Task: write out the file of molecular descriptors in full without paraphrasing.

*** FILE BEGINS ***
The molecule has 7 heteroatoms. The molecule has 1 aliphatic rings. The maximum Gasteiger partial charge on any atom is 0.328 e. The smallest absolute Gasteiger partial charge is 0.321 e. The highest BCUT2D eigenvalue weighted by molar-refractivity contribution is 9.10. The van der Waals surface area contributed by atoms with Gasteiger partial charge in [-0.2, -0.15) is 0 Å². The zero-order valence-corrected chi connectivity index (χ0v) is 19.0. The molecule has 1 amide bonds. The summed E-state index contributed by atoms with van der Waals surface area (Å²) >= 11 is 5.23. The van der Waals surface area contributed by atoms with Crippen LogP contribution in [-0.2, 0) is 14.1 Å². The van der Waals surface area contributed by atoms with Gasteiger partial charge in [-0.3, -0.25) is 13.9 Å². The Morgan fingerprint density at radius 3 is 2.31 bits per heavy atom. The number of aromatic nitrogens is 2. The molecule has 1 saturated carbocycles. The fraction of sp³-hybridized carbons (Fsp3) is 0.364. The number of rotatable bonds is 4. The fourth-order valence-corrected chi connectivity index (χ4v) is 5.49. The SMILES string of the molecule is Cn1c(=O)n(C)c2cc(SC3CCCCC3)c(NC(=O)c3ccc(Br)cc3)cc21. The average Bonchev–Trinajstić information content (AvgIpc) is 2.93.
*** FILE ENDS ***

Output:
The molecule has 7 heteroatoms. The molecule has 1 aliphatic rings. The maximum Gasteiger partial charge on any atom is 0.328 e. The smallest absolute Gasteiger partial charge is 0.321 e. The highest BCUT2D eigenvalue weighted by molar-refractivity contribution is 9.10. The van der Waals surface area contributed by atoms with Gasteiger partial charge in [-0.2, -0.15) is 0 Å². The zero-order valence-corrected chi connectivity index (χ0v) is 19.0. The molecule has 1 amide bonds. The summed E-state index contributed by atoms with van der Waals surface area (Å²) >= 11 is 5.23. The van der Waals surface area contributed by atoms with Crippen LogP contribution in [-0.2, 0) is 14.1 Å². The van der Waals surface area contributed by atoms with Gasteiger partial charge in [-0.3, -0.25) is 13.9 Å². The Morgan fingerprint density at radius 3 is 2.31 bits per heavy atom. The number of aromatic nitrogens is 2. The molecule has 1 saturated carbocycles. The fraction of sp³-hybridized carbons (Fsp3) is 0.364. The number of rotatable bonds is 4. The fourth-order valence-corrected chi connectivity index (χ4v) is 5.49. The SMILES string of the molecule is Cn1c(=O)n(C)c2cc(SC3CCCCC3)c(NC(=O)c3ccc(Br)cc3)cc21. The average Bonchev–Trinajstić information content (AvgIpc) is 2.93.